# Monthly Archives: May 2010

## Book Review – Modern Applied Statistics with S by W. N. Venables and B. D. Ripley (Springer 2003)

May 9, 2010
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Order this book from Amazon Modern Applied Statistics with S (Fourth Edition) is one of the oldest and most popular books on Applied Statistics using R and S-plus. A large number of topics in Applied Statistics are covered in this book and it is certainly not for the faint hearted. A sound knowledge of

## Computational Statistics

May 9, 2010
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Do not resort to Monte Carlo methods unnecessarily. When I received this 2009 Springer-Verlag book, Computational Statistics, by James Gentle a while ago, I briefly took a look at the table of contents and decided to have a better look later… Now that I have gone through the whole book, I can write a short

## Sweave with Emacs and ESS, problem solved!

May 9, 2010
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With help from Seb, the nagging problem I had when trying to sweaving with Emacs and ESS (http://old.nabble.com/ESS-and-Sweave-td28339734.html) has been solved.First of all, apply the patch for ess-swv.el, provided by Seb. Second, set the default ...

## Using the update function during variable selection

May 9, 2010
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When fitting statistical models to data where there are multiple variables we are often interested in adding or removing terms from our model and in cases where there are a large number of terms it can be quicker to use the update function to start with a formula from a model that we have already

## Forsythe’s algorithm

May 8, 2010
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$Forsythe’s algorithm$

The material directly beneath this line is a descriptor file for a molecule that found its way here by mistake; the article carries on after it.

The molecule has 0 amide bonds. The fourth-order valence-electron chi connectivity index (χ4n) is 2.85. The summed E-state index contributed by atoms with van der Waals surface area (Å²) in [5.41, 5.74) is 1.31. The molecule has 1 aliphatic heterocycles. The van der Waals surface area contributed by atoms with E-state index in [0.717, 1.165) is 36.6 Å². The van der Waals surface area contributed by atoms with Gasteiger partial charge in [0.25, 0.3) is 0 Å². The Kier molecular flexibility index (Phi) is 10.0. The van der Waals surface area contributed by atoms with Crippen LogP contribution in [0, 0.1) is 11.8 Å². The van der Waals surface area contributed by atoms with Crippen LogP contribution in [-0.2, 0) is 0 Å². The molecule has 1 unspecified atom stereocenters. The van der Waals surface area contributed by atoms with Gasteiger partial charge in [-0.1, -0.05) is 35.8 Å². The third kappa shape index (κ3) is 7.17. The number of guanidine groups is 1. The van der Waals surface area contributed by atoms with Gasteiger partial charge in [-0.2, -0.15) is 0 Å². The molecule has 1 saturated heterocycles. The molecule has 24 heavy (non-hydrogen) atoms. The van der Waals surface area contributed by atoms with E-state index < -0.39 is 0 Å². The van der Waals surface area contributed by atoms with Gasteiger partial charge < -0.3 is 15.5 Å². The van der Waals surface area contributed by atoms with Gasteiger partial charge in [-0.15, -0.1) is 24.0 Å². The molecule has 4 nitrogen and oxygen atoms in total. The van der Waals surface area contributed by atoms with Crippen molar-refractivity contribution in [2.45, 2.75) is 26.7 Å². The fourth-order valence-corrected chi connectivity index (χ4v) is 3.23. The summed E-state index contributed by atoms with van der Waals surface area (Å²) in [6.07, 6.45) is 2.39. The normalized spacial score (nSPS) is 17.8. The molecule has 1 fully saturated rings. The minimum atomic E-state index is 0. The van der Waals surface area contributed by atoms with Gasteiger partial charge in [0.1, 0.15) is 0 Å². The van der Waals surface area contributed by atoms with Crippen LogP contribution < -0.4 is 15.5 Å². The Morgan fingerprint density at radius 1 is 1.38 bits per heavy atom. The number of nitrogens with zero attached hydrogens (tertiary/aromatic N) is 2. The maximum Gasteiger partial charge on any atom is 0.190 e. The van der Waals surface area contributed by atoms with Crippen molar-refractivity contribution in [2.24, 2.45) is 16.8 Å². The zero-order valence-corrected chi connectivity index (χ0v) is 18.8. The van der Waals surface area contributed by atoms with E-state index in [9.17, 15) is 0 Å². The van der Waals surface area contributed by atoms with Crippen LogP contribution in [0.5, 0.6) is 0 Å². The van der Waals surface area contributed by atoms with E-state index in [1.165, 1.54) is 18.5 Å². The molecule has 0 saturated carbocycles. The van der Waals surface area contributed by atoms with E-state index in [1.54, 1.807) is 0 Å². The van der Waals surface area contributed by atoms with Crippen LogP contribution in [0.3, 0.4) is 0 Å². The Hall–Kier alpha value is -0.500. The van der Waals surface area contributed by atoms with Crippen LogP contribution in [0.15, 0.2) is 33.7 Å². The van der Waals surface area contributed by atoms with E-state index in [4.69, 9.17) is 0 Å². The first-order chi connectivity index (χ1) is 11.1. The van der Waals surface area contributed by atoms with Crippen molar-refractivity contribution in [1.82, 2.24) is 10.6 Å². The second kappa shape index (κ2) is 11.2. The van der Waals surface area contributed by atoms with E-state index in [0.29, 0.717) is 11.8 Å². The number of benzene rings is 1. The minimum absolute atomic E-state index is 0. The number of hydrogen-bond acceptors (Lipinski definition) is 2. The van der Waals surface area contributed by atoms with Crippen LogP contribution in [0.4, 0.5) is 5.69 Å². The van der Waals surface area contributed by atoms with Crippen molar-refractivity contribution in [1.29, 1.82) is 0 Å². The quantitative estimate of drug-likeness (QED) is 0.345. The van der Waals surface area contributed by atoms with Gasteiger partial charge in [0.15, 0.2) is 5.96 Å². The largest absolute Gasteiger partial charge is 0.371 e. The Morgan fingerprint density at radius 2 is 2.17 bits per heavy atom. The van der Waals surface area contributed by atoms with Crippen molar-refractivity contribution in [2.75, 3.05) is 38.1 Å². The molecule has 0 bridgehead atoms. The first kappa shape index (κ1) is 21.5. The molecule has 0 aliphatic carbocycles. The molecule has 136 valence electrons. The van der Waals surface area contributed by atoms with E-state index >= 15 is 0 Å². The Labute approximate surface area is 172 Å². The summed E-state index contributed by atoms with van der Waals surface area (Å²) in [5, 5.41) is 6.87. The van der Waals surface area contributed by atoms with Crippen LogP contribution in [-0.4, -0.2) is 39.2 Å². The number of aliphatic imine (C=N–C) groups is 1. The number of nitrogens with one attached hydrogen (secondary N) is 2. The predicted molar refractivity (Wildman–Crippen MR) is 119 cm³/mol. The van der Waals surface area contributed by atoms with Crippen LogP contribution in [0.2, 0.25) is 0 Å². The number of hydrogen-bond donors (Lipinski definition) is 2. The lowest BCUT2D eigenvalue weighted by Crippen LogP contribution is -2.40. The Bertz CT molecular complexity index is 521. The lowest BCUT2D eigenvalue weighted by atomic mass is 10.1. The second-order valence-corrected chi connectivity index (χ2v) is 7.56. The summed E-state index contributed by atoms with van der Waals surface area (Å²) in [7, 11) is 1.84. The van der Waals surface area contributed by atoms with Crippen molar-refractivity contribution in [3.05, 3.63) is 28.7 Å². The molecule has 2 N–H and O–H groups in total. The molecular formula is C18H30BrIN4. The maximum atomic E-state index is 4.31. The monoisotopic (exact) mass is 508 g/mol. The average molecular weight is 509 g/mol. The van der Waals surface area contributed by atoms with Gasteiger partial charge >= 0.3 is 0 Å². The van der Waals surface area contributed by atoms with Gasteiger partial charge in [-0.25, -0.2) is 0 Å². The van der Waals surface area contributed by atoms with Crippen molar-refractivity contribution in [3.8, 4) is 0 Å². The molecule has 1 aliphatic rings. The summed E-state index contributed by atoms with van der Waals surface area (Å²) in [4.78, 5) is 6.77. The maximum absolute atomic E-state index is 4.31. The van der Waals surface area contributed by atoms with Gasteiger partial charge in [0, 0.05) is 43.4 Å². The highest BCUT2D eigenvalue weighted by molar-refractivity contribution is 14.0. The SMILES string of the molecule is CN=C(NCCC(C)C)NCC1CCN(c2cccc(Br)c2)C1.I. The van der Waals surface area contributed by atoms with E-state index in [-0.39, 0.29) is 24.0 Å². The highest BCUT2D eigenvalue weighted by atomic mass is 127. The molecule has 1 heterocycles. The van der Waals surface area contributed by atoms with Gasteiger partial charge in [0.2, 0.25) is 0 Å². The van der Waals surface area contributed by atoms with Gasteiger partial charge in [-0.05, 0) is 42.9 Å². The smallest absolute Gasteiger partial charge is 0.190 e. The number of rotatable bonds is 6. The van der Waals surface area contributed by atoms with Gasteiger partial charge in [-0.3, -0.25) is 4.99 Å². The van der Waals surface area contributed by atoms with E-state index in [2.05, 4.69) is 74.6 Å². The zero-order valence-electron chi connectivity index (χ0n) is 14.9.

In connection with the Bernoulli factory post of last week, Richard Brent arXived a short historical note recalling George Forsythe’s algorithm for simulating variables with density when (the extension to any upper bound is straightforward). The idea is to avoid computing the exponential function by simulating uniforms until since the probability of this event is

## Basket Option Pricing: Step by Step

May 8, 2010
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$Basket Option Pricing: Step by Step$

I find options fascinating because they deal with the abstract ideas of volatility and correlation, both of which are unobservable and can often seem like wild animal spirits (take the current stock market as an example). Understanding these subtle concepts is never easy, but it is essential in pricing some of the more exotic

## Initial Post

May 8, 2010
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As a web application and database developer who has spent most of my time in the world Java, Ruby, Python and SQL, the R language has some unfamiliar functionality.This blog will be comprised of tips and tricks for making charts with the R language.

## Connecting R and Python

May 7, 2010
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There are a few ways to do this, but the only one that worked for me was to use Rserve and rconnect. In R, do this: 1 2 3 install.packages("Rserve") library(Rserve) Rserve(debug = FALSE, port=6311, args=NULL) Then you can connect in Python very easily. Here is a test in Python: 1 2 rcmd = pyRserve.rconnect(host='localhost', port=6311) print(rcmd('rnorm(100)'))

May 7, 2010
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As part of all the news from yesterday, we also announced our vision and roadmap for the Revolution R product line for 2010. You can see a short summary of our vision in this two-minute video, or see more details in the roadmap whitepaper available for download. But here's a quick overview of our plans: First, we intend to...

## Knowing whether a time-series has been differenced appropriately in order to make it stationary

May 7, 2010
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Hello everybody,Today I would like to make you learn a simple method (and of-course using R) how to identify whether a time-series has been differenced appropriately while making it stationary.Suppose, you have made a series stationary by differencing it, now in order to know whether it is neither over nor under differenced subject the current series against next level...